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pillage! plunder! 4 parts
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Anyone see the program on Discovery on 6/27 on Lance? They talked about how he rides on tires that have "seasoned" (they showed a guy in a cellar with bundles of tires stacked around) for up to 6 years. Did anyone else see this? It seems strange to be on such the cutting edge of technology only to use older tires. Does this mean we shouldn't care about the "new and improved" tires that come out and just wait for them to go on sale?
 

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Get me to In&Out
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Was he talking about silk tires? They were the only tires that got better with age if memory serves.
 

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It's in the game!
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I was amazed

That they age tires like wine and whiskey. The older the smoother. Never heard of it until I saw on the "science of lance armstrong"
 

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pillage! plunder! 4 parts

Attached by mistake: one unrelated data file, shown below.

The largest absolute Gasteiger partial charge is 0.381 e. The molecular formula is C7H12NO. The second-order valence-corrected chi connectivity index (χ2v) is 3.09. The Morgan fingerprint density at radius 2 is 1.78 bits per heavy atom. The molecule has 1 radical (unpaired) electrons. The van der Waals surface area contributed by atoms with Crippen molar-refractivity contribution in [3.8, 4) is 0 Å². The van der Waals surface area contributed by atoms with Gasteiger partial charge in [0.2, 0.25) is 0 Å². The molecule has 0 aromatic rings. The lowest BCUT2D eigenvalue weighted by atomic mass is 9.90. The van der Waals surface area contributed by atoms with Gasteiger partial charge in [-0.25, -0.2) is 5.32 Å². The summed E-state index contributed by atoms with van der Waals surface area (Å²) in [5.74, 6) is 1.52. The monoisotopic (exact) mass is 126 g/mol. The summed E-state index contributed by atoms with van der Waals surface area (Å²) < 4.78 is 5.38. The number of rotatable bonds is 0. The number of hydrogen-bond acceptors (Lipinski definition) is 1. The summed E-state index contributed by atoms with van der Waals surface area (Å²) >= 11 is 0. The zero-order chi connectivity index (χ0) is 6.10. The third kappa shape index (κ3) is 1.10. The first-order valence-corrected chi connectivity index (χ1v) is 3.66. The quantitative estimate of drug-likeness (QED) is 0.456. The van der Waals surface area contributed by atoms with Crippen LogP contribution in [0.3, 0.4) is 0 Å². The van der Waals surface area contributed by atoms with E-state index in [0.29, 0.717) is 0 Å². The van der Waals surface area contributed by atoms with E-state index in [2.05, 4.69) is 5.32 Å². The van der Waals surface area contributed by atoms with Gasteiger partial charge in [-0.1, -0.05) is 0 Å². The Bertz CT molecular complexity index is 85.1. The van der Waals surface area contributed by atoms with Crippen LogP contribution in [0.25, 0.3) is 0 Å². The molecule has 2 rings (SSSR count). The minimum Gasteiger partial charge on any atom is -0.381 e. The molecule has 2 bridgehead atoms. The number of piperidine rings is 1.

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I didn't catch all of it...

...but they definitely compared them to wine and cheese with storing them for a select period of time and they are better. I don't really know what they meant by better - whether it is a better ride, they wear better or what ?

It just seems that there is no reason to buy new tires if they have been stored correctly. Obviously he is riding high end tires but if the technology of new tires doesn't superceed older properly stored tires then why buy them?

I am so confused. :confused:
 

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Roadbikereview Editor
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Yes, I caught that interesting segment.

First off the tires are tubular. I'm actually writing a piece on them: